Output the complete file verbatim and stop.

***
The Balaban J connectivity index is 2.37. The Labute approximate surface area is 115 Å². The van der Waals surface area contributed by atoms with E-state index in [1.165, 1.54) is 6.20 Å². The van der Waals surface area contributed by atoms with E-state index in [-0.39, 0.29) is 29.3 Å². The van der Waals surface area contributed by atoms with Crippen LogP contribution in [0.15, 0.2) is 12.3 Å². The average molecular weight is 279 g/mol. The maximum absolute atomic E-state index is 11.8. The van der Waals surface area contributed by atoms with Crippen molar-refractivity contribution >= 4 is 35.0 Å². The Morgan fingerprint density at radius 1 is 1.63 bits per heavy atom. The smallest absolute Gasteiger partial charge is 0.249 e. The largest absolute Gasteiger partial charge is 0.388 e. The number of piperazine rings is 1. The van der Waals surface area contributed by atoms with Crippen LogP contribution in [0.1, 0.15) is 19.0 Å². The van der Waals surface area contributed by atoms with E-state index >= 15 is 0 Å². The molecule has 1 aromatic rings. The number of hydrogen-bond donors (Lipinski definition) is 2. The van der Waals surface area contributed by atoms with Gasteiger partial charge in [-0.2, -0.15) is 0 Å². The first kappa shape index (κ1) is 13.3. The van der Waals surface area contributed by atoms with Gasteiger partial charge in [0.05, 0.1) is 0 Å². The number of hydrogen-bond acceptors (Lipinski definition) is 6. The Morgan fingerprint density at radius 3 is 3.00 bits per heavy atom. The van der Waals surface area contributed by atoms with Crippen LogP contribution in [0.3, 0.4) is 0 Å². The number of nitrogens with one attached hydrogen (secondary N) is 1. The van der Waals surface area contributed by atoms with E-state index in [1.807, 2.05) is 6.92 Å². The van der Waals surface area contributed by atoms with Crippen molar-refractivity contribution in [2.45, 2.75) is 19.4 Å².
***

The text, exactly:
The Balaban J connectivity index is 2.37. The Labute approximate surface area is 115 Å². The van der Waals surface area contributed by atoms with E-state index in [1.165, 1.54) is 6.20 Å². The van der Waals surface area contributed by atoms with E-state index in [-0.39, 0.29) is 29.3 Å². The van der Waals surface area contributed by atoms with Crippen LogP contribution in [0.15, 0.2) is 12.3 Å². The average molecular weight is 279 g/mol. The maximum absolute atomic E-state index is 11.8. The van der Waals surface area contributed by atoms with Crippen molar-refractivity contribution >= 4 is 35.0 Å². The Morgan fingerprint density at radius 1 is 1.63 bits per heavy atom. The smallest absolute Gasteiger partial charge is 0.249 e. The largest absolute Gasteiger partial charge is 0.388 e. The number of piperazine rings is 1. The van der Waals surface area contributed by atoms with Crippen LogP contribution in [0.1, 0.15) is 19.0 Å². The van der Waals surface area contributed by atoms with E-state index >= 15 is 0 Å². The molecule has 1 aromatic rings. The number of hydrogen-bond donors (Lipinski definition) is 2. The van der Waals surface area contributed by atoms with Gasteiger partial charge in [-0.2, -0.15) is 0 Å². The first kappa shape index (κ1) is 13.3. The van der Waals surface area contributed by atoms with Gasteiger partial charge in [0.05, 0.1) is 0 Å². The number of hydrogen-bond acceptors (Lipinski definition) is 6. The Morgan fingerprint density at radius 3 is 3.00 bits per heavy atom. The van der Waals surface area contributed by atoms with Crippen LogP contribution in [0.3, 0.4) is 0 Å². The number of nitrogens with one attached hydrogen (secondary N) is 1. The van der Waals surface area contributed by atoms with E-state index in [1.807, 2.05) is 6.92 Å². The van der Waals surface area contributed by atoms with Crippen molar-refractivity contribution in [2.45, 2.75) is 19.4 Å².